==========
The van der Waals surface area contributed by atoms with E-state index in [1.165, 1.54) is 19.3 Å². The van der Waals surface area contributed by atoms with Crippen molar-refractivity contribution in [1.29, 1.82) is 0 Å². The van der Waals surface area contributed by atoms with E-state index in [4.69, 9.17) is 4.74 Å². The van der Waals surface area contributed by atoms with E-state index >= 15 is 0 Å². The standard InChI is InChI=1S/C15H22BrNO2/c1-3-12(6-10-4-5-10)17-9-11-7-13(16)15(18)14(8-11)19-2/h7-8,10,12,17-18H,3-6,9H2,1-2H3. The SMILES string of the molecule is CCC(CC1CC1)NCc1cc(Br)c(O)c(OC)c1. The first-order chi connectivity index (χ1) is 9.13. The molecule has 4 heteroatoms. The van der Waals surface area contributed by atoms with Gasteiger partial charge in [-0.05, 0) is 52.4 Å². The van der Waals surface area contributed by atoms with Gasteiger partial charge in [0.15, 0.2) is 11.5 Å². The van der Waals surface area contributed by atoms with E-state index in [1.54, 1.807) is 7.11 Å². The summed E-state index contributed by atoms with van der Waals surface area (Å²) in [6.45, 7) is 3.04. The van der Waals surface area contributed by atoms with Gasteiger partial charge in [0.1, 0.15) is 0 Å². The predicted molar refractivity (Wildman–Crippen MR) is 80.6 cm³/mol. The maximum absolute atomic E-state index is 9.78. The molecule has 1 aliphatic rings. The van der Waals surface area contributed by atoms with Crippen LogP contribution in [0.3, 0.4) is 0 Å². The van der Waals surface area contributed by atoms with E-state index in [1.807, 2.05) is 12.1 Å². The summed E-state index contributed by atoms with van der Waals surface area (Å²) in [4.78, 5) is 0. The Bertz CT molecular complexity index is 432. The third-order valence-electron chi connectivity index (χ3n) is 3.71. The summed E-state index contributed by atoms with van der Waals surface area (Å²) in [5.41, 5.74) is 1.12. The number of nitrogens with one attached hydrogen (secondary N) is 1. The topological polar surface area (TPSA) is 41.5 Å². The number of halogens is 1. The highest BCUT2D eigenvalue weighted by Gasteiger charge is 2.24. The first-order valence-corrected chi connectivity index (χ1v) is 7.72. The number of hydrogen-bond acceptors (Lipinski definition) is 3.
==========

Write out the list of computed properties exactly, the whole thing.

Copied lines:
The van der Waals surface area contributed by atoms with E-state index in [1.165, 1.54) is 19.3 Å². The van der Waals surface area contributed by atoms with Crippen molar-refractivity contribution in [1.29, 1.82) is 0 Å². The van der Waals surface area contributed by atoms with E-state index in [4.69, 9.17) is 4.74 Å². The van der Waals surface area contributed by atoms with E-state index >= 15 is 0 Å². The standard InChI is InChI=1S/C15H22BrNO2/c1-3-12(6-10-4-5-10)17-9-11-7-13(16)15(18)14(8-11)19-2/h7-8,10,12,17-18H,3-6,9H2,1-2H3. The SMILES string of the molecule is CCC(CC1CC1)NCc1cc(Br)c(O)c(OC)c1. The first-order chi connectivity index (χ1) is 9.13. The molecule has 4 heteroatoms. The van der Waals surface area contributed by atoms with Gasteiger partial charge in [-0.05, 0) is 52.4 Å². The van der Waals surface area contributed by atoms with Gasteiger partial charge in [0.15, 0.2) is 11.5 Å². The van der Waals surface area contributed by atoms with E-state index in [1.54, 1.807) is 7.11 Å². The summed E-state index contributed by atoms with van der Waals surface area (Å²) in [6.45, 7) is 3.04. The van der Waals surface area contributed by atoms with Gasteiger partial charge in [0.1, 0.15) is 0 Å². The predicted molar refractivity (Wildman–Crippen MR) is 80.6 cm³/mol. The maximum absolute atomic E-state index is 9.78. The molecule has 1 aliphatic rings. The van der Waals surface area contributed by atoms with Crippen LogP contribution in [0.3, 0.4) is 0 Å². The van der Waals surface area contributed by atoms with E-state index in [1.807, 2.05) is 12.1 Å². The summed E-state index contributed by atoms with van der Waals surface area (Å²) in [4.78, 5) is 0. The Bertz CT molecular complexity index is 432. The third-order valence-electron chi connectivity index (χ3n) is 3.71. The summed E-state index contributed by atoms with van der Waals surface area (Å²) in [5.41, 5.74) is 1.12. The number of nitrogens with one attached hydrogen (secondary N) is 1. The topological polar surface area (TPSA) is 41.5 Å². The number of halogens is 1. The highest BCUT2D eigenvalue weighted by Gasteiger charge is 2.24. The first-order valence-corrected chi connectivity index (χ1v) is 7.72. The number of hydrogen-bond acceptors (Lipinski definition) is 3.